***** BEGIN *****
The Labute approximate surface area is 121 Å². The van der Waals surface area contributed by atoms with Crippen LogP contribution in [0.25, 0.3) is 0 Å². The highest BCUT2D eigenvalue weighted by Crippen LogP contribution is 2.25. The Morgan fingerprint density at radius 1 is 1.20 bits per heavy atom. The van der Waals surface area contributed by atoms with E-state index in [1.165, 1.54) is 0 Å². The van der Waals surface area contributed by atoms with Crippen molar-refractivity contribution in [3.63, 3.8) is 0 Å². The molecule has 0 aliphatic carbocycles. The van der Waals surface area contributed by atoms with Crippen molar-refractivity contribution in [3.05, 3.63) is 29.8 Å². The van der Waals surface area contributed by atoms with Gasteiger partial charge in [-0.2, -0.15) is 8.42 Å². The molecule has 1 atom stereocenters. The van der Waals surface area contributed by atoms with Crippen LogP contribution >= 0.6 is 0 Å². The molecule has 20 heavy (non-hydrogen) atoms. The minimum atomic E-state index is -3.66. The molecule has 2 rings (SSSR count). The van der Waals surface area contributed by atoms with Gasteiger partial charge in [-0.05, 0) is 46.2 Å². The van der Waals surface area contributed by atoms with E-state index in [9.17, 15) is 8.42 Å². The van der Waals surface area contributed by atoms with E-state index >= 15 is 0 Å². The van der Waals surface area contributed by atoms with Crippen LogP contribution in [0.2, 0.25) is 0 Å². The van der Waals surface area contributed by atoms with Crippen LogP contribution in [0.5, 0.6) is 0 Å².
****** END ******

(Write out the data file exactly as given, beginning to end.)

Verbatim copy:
The Labute approximate surface area is 121 Å². The van der Waals surface area contributed by atoms with Crippen LogP contribution in [0.25, 0.3) is 0 Å². The highest BCUT2D eigenvalue weighted by Crippen LogP contribution is 2.25. The Morgan fingerprint density at radius 1 is 1.20 bits per heavy atom. The van der Waals surface area contributed by atoms with E-state index in [1.165, 1.54) is 0 Å². The van der Waals surface area contributed by atoms with Crippen molar-refractivity contribution in [3.63, 3.8) is 0 Å². The molecule has 0 aliphatic carbocycles. The van der Waals surface area contributed by atoms with Crippen molar-refractivity contribution in [3.05, 3.63) is 29.8 Å². The van der Waals surface area contributed by atoms with Gasteiger partial charge in [-0.2, -0.15) is 8.42 Å². The molecule has 1 atom stereocenters. The van der Waals surface area contributed by atoms with Crippen LogP contribution >= 0.6 is 0 Å². The molecule has 20 heavy (non-hydrogen) atoms. The minimum atomic E-state index is -3.66. The molecule has 2 rings (SSSR count). The van der Waals surface area contributed by atoms with Gasteiger partial charge in [-0.05, 0) is 46.2 Å². The van der Waals surface area contributed by atoms with E-state index in [9.17, 15) is 8.42 Å². The van der Waals surface area contributed by atoms with E-state index >= 15 is 0 Å². The van der Waals surface area contributed by atoms with Crippen LogP contribution in [0.2, 0.25) is 0 Å². The van der Waals surface area contributed by atoms with Crippen LogP contribution in [0.5, 0.6) is 0 Å².